Black Robin: Back from the Brink of Extinction

Black robin in stunted forest on Little Magere Island, NZ.

This week no apologies for bringing you a success story which although enacted through the 1970s and 1980s still manages to amaze and awe. I'm talking about the rescue of the black robin from the brink of extinction by the NZ Wildlife Service team led by Don Merton. The still images come from the NHNZ classic film Black Robin a Chatham Island Story (1990) - itself a compilation of three documentaries, Black Robin, Seven Black Robins and The Robin's Return which were made during those decades and which were the founding films upon which the formation of NHNZ (formerly TVNZ's Natural History Unit) was based.

"When Europeans first arrived on the Chatham Islands the black robin (Petroica traversi) was relatively widespread. But in the all too familiar pattern, its numbers dwindled as European settlement progressed. By late last century it had become restricted to a bleak pocket-handkerchief of stunted forest on top of Little Mangere Island. Here it struggled with its impoverished habitat, until by 1972 there were only 18 individuals left. Just three years later the numbers had dropped to nine. The black robin, it seemed, was facing certain extinction.

Black Robin

In 1976 a team from the Wildlife Service led by Don Merton launched a daring and remarkable rescue attempt.

Don Merton

Because the scrubby forest atop Little Mangere was deteriorating it was first decided to move the birds to nearby Mangere Island. It was a risky decision, since the bird's numbers then stood at seven, of which only two were female. Any mistake would finish the species.

Wildlife officer climbing Little Mangere Island

The difficult transfer was a success and the birds settled in to breed in their new home. Births, however, did not keep pace with deaths and by 1979 the population was down to five. In a final desperate bid to boost numbers it was decided to try cross fostering, a technique never before attempted in an endangered passerine population in the wild. This involved taking eggs from robins and putting them into the nest of another species that would serve as a foster parent. The robins, having lost their first clutch, lay a second one, hence doubling the number of young produced each year.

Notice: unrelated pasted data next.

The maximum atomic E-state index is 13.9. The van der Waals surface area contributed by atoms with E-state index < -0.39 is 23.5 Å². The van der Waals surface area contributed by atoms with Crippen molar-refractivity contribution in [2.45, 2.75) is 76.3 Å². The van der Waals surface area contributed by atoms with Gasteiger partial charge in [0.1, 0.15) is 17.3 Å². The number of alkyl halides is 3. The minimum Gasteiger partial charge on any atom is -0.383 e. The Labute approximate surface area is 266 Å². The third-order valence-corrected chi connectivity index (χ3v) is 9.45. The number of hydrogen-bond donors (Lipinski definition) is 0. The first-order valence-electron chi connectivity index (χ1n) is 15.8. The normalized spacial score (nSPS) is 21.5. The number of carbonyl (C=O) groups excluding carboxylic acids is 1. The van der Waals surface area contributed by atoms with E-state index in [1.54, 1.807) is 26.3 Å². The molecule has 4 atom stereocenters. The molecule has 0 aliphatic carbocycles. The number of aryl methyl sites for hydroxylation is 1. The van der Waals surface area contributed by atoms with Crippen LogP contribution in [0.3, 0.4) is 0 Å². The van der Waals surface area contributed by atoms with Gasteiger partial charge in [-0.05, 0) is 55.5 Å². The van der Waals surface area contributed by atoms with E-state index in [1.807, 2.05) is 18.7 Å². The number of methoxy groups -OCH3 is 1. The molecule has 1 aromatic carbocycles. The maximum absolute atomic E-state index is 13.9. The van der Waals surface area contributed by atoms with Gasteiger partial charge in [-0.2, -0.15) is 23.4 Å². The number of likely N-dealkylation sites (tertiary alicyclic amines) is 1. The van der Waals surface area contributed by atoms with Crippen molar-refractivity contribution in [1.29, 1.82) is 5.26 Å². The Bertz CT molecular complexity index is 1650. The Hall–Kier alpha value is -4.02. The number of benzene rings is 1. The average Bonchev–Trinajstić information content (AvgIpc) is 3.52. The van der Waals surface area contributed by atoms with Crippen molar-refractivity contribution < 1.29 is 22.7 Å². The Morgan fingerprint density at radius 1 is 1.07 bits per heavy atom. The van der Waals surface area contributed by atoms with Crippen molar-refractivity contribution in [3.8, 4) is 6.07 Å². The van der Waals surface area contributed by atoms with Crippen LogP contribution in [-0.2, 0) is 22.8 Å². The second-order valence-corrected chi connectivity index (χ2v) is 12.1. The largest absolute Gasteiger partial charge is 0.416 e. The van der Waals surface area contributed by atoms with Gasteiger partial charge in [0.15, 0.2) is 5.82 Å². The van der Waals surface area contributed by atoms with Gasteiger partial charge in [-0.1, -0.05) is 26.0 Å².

Tomtit feeding fledgling black robin chicks

The first foster parent tried, the friendly Chatham Island warbler, managed to raise the black robin chicks with only limited success. Therefore it was resolved to try the more closely related tomtit instead. This meant transferring the eggs 15 kilometres by sea to South East Island, where the tomtits lived - yet another hazardous journey. This idea proved the breakthrough that had been hoped for.

TomtitBlack robin chicks being fed by foster parent

The tomtits were model foster parents and in 1983 a second population of black robins was established on South East Island.

Breeding success was so good that within three seasons there were 38 black robins. By late 1988 numbers had topped the hundred. The black robin was at last out of danger."

The text has been taken from 'Natural History of New Zealand' by Nic Bishop, Hodder & Stoughton, 1992 (ISBN: 0340548029) - and if you'd care to read a fuller account I suggest 'Wild South: Saving New Zealand's Endangered Birds' by Rod Morris & Hal Smith, TVNZ in association with Century Hutchison, 1988 (ISBN: 090869038X)

And for futher information about the current conservation work by the Department of Conservation (formerly NZ Wildlife Service) check out their website.

If you'd like stock footage of the black robin, or many other endangered New Zealand wildlife (or for that matter wildlife endangered or not from around the world) then please check out our on-line catalogue at NHNZ Images or send us an email.